It is also a tale of incredible strength and courage. Hats off to this great man for his forbearance and strength. I read Bork's "Tempting of America" last year. One realizes that we are chasing out any decent people from government service. No wonder only he crazies seem to be left -- how many decent people would or could put up with this?

It's no secret that I'm a fan of Thomas. He's far and away my favorite justice (Nino blew it on Raich) but this book would appeal to anybody. Five stars -- easy!

Review Corner Posted by John Kranz at 6:56 PM

Well spoken anti-Pragmatism

Samizdata's Quote of the day

"We all have to compromise," says Walt Chalmers (played by Robert Vaughn)

"Bullshit," replies Frank Bullitt, (Steve McQueen).

From Bullitt.

Posted by John Kranz at 2:45 PM

I Can Almost Smell Camden...

tasty.jpg Blog brother AlexC is not only a superior writer and thinker, he is a gentleman of the highest order. Prompt payment of our wager arrived yesterday afternoon.

What Tastykake may lack in spelling, it has in flavor and regional charm. The packaging is attractive, and the references to Philadelphia are great. I cannot think of anything like it out here.

Thanks, ac -- other Colorado bloggers better hurry over to get some before we eat them all -- did I mention they are really good?

Go Rockies! See ya next year, Phils!

Pennsylvania Posted by John Kranz at 12:10 PM | What do you think? [4]
But AlexC thinks:

I trust that had had the Phils triumphed, my Colorado sourced bull balls would have come in a collectible tin!

Tip #1 - Consume with a glass of whole milk.

Tip #2 - For easy peeling of the wrapper on the kakes which have a iced topping, flip over and rub the iced side (wrapper still on) on a table. It just works.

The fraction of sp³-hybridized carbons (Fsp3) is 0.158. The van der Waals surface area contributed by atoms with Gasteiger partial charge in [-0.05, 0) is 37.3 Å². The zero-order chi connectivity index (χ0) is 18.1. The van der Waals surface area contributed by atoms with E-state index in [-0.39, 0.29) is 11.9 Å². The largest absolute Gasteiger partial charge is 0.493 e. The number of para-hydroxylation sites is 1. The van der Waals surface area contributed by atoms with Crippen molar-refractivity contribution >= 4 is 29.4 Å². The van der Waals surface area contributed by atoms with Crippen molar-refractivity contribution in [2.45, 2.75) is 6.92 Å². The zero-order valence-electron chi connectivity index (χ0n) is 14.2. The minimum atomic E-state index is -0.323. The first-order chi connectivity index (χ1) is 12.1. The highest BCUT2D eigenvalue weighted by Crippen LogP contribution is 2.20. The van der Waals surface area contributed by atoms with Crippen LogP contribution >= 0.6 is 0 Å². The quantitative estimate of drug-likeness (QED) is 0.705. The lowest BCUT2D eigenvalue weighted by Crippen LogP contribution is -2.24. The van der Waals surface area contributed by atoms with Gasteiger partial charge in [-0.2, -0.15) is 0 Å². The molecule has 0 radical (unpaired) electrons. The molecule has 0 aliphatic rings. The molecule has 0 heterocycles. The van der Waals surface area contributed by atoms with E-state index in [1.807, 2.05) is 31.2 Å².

Posted by: AlexC at October 20, 2007 1:40 PM
But jk thinks:

Perhaps. I was going to go easy on you and offer Rocky Mountain Chocolates as an alternative. Thanks for the tips.

Posted by: jk at October 20, 2007 2:40 PM
But jk thinks:

Reelecting Nagin was a major disappointment, but I wonder if the State is now seeing exactly what and where the corrupt government has brought them. Senator Landrieu is in trouble as well.

(I'm not calling Landrieu corrupt, but she is a part of the Democratic machine politics that has provided every opportunity for corruption.)

Posted by: jk at October 21, 2007 5:18 PM
But Charlie on the PA Turnpike thinks:

Apropos of pretty much nothing, and n spite of knowing I am about to subject myself to flames, I wanted to point out the following:

I grew up in NYC eating Tastykake; they used to have a large plant on Flushing Bay in Queens. This was well known to me, as it sat several hundred yards from Shea Stadium (in Corona).

So while The Mets deserve all the flames for entering this years record books (bass-ackwards), there was a time these delectable treats were baked in NY.

Posted by: Charlie on the PA Turnpike at October 22, 2007 7:53 AM

October 19, 2007

I'm Gonna Get In Trouble For This

Attila at Pillage Idiot has Rep Ron Paul explaining The Executive to a Cocker Spaniel.

"Doctor Paul": This President reads way too much into Article II. He thinks that when it says, "The executive Power shall be vested in a President of the United States of America," it gives him all sorts of warmaking powers.